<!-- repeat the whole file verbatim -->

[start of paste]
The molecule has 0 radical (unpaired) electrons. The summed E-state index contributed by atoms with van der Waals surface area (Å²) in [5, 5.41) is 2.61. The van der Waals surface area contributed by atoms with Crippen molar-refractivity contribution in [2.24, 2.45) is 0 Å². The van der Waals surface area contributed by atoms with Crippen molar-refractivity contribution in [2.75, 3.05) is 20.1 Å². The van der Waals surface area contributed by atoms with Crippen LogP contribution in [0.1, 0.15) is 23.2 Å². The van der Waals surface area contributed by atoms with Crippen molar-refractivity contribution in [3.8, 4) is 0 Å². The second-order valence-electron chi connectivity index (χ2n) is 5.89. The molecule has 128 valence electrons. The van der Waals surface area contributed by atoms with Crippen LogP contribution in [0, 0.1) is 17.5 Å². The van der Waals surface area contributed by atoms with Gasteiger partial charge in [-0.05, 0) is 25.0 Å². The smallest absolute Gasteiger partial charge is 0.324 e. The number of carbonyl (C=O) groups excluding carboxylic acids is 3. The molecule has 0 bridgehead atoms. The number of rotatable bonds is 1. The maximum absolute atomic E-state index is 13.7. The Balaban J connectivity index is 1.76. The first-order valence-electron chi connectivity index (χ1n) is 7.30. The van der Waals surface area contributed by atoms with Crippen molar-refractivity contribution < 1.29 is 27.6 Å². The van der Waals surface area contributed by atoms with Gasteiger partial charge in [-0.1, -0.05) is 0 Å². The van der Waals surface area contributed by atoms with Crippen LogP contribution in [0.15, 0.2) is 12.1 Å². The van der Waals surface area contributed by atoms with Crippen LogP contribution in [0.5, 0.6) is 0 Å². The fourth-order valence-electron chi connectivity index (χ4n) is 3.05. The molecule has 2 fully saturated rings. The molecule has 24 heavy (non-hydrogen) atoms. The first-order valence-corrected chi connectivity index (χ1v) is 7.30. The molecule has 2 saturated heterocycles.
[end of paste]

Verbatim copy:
The molecule has 0 radical (unpaired) electrons. The summed E-state index contributed by atoms with van der Waals surface area (Å²) in [5, 5.41) is 2.61. The van der Waals surface area contributed by atoms with Crippen molar-refractivity contribution in [2.24, 2.45) is 0 Å². The van der Waals surface area contributed by atoms with Crippen molar-refractivity contribution in [2.75, 3.05) is 20.1 Å². The van der Waals surface area contributed by atoms with Crippen LogP contribution in [0.1, 0.15) is 23.2 Å². The van der Waals surface area contributed by atoms with Crippen molar-refractivity contribution in [3.8, 4) is 0 Å². The second-order valence-electron chi connectivity index (χ2n) is 5.89. The molecule has 128 valence electrons. The van der Waals surface area contributed by atoms with Crippen LogP contribution in [0, 0.1) is 17.5 Å². The van der Waals surface area contributed by atoms with Gasteiger partial charge in [-0.05, 0) is 25.0 Å². The smallest absolute Gasteiger partial charge is 0.324 e. The number of carbonyl (C=O) groups excluding carboxylic acids is 3. The molecule has 0 bridgehead atoms. The number of rotatable bonds is 1. The maximum absolute atomic E-state index is 13.7. The Balaban J connectivity index is 1.76. The first-order valence-electron chi connectivity index (χ1n) is 7.30. The van der Waals surface area contributed by atoms with Crippen molar-refractivity contribution < 1.29 is 27.6 Å². The van der Waals surface area contributed by atoms with Gasteiger partial charge in [-0.1, -0.05) is 0 Å². The van der Waals surface area contributed by atoms with Crippen LogP contribution in [0.15, 0.2) is 12.1 Å². The van der Waals surface area contributed by atoms with Crippen LogP contribution in [0.5, 0.6) is 0 Å². The fourth-order valence-electron chi connectivity index (χ4n) is 3.05. The molecule has 2 fully saturated rings. The molecule has 24 heavy (non-hydrogen) atoms. The first-order valence-corrected chi connectivity index (χ1v) is 7.30. The molecule has 2 saturated heterocycles.